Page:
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Trouble in the Water MAG
AnotherFriday afternoon stuck in traffic, a routine I know all too well. I have fiveminutes to get back to work and when I do, I'll have just enough time to reapplysunscreen to my already-reddened skin. I look at the bank clock as my car crawlsby. It reads 101 degrees, and it's not even one o'clock. It's been one of thosedays I wish would end as soon as possible.
My day, as usual, started atfive in the morning, waking to the smell of bleach while scrubbing the neglectedpublic bathrooms, hosing down the gum-spotted pool deck and many other tedioustasks. About an hour after the early-morning shift, I returned to teach overlyeager kids how to swim. The lessons usually aren't that bad until the last hour,when the heat starts to creep in and all the kids want to do is disobey. By thetime the last kids were out of the water and I dried off, I had 15 minutes leftfor lunch.
Now, even though I've extended my lunch a few minutes, I stillmanage to get to work on time. I notice the line of kids is extra long today.They're all holding brightly colored towels as their parents apply sunscreen totheir squinting faces. The kids are becoming impatient since they can see theempty, inviting pool. I settle in the office as the first whistleblows.
We start out with two guards, but I am sure as more arrive, we willall need to be out in this unbearable heat without a break. Ten minutes race byand it is time for the next shift. The head guard announces we need four guards,which means the capacity of the pool has reached well over a hundred. I grab mywhistle and sunglasses, thinking I only have four hours to go.
As we getinto formation, we scope the scene. Being a lifeguard, you get to know who's whoaround the pool. Most of the kids who come regularly are either from day care orwith a group-load of kids. The ones who cause the most trouble are nicknamed"pool rats" by the lifeguards (which is more an inside joke than publicknowledge). They're the ones who purposefully do things to get our attention andare willing to cross the line. They're the ones we have to tell time and timeagain to stop roughhousing or running. Even though we bench them and threaten tokick them out, we know they are better off here because the pool is their daycare and the lifeguards are their babysitters.
Two minutes into my shift,I have already told six kids to stop running and three to stop dunking andshoving. My zone is near the diving board and covers the whole deep end. This iswhere the more experienced kids swim, but that means they are most likely tocause trouble, especially when it's busy.
A lot of the time it is hard tocatch everything that happens. As I tell one kid not to jump off the diving boardbackwards, I hear some others say there is a kid at the bottom of the pool. I runover to see what is happening. One kid is muttering, "I didn't mean to doit. I didn't even see him there." I immediately know what he means: he musthave jumped off the side of the pool and landed on someone, probably hitting himin the head and knocking him out.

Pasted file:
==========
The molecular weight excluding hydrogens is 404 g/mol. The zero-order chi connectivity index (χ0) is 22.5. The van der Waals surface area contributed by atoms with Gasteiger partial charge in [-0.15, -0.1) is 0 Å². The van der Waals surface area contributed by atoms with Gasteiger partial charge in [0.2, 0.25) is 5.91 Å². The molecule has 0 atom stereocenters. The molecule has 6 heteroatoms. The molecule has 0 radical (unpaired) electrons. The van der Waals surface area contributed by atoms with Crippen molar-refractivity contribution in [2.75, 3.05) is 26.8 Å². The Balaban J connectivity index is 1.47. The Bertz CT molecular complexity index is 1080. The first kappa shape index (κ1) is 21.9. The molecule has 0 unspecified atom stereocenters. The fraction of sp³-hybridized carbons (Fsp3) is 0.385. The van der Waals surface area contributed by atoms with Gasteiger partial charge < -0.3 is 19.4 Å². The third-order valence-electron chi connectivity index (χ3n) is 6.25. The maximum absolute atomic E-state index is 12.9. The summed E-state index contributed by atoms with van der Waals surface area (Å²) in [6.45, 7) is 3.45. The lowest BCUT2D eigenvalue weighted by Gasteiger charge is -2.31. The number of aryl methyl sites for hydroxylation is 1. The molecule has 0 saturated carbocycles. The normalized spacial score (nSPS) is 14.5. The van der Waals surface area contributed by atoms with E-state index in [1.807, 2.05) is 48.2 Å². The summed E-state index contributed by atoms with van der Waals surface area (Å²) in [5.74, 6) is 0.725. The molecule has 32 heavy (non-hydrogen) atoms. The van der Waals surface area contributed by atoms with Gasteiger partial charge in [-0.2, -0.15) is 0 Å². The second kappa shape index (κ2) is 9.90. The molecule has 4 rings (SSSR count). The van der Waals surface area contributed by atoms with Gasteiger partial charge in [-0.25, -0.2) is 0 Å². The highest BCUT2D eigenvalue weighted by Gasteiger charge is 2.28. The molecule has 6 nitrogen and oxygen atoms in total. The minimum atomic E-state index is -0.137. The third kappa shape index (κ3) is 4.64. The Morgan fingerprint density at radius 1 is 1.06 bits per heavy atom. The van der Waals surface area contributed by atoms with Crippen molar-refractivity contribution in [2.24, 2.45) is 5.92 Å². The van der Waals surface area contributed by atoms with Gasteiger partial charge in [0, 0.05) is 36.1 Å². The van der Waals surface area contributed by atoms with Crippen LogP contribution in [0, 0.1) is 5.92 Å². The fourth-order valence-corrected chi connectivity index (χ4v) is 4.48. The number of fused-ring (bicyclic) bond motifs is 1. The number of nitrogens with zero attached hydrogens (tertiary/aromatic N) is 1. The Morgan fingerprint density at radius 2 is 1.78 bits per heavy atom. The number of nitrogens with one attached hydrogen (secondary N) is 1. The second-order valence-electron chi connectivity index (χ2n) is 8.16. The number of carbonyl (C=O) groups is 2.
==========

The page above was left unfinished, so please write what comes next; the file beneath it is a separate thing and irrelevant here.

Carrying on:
This is the moment I train for, butalways wish would not arrive. All I can think about are the steps to take for adrowning victim. I blow my whistle three times quickly and deliberately. Kidsaround the victim have already moved, but are still watching in disbelief. As Idive in with my rescue tube around my waist, I remind myself how to rescue asubmerged victim:
Approach the victim with the tube on the surface of thewater. Wrap your arm around the chest to the shoulder. Pull the tube's cord down,and slide the tube between the victim and yourself. Gradually float to thesurface at an angle and swim to the wall.
I execute this just as I learnedin the training course. I'm at the wall now. Three other guards are there withthe backboard. We get the victim out, not thinking if we did everything by thebook. We knew in our heads and our hearts what to do.
As we get the victimout of the water, we all see that his lips are turning blue from lack of oxygen.I ask him if he is all right, trying to get a response. When there is none, Imove to rescue breathing. I do not see or feel a breath, so I give two breathsand check again. I then check the pulse. After searching for what seems likeminutes, I find a pulse, but it is faint - not a good sign. I continue rescuebreathing, giving the victim my breath, a vaporized form of life. I do not wantthis child to die, so I keep going. Even though I am getting tired and dizzy, Ikeep going.
The paramedics' arrival is a gift from heaven. Now that theyare here, I step aside and watch as they pull out their breathing masks andbag-valves. I hear the other guards explaining what happened. I can't speak. I'mstanding in my water-soaked clothes, shaking from the immense stress and fear. Irealized that the crowds are getting in the way. As we work to get them away, Ilook at them, seeing their puzzlement and fear. I realize that I'm not the onlyone who is wondering what will happen next.
All I can do is stare at thetaillights as the paramedics drive off. The guards close the pool. There areaccident and insurance reports to fill out, as well as questions from the policeto answer. I can't stop wondering what is happening to the little boy who was inthe wrong place at the wrong time.
I feel cold and numb as the policequestion me. I am a machine who has no feelings; I'm just giving answers. Theother guards are sympathetic, realizing what it is like to be in myshoes.
Then a call comes. The little boy with the lifeless body I rescuedis at the hospital in stable condition. The paramedics brought him back on theway to the hospital. A sense of relief washes over me and puts a half-smile on myface. I can tell the other guards are thankful he is all right, but I am stillaware that even though this was an isolated incident, people's carelessness cancause trouble in the water.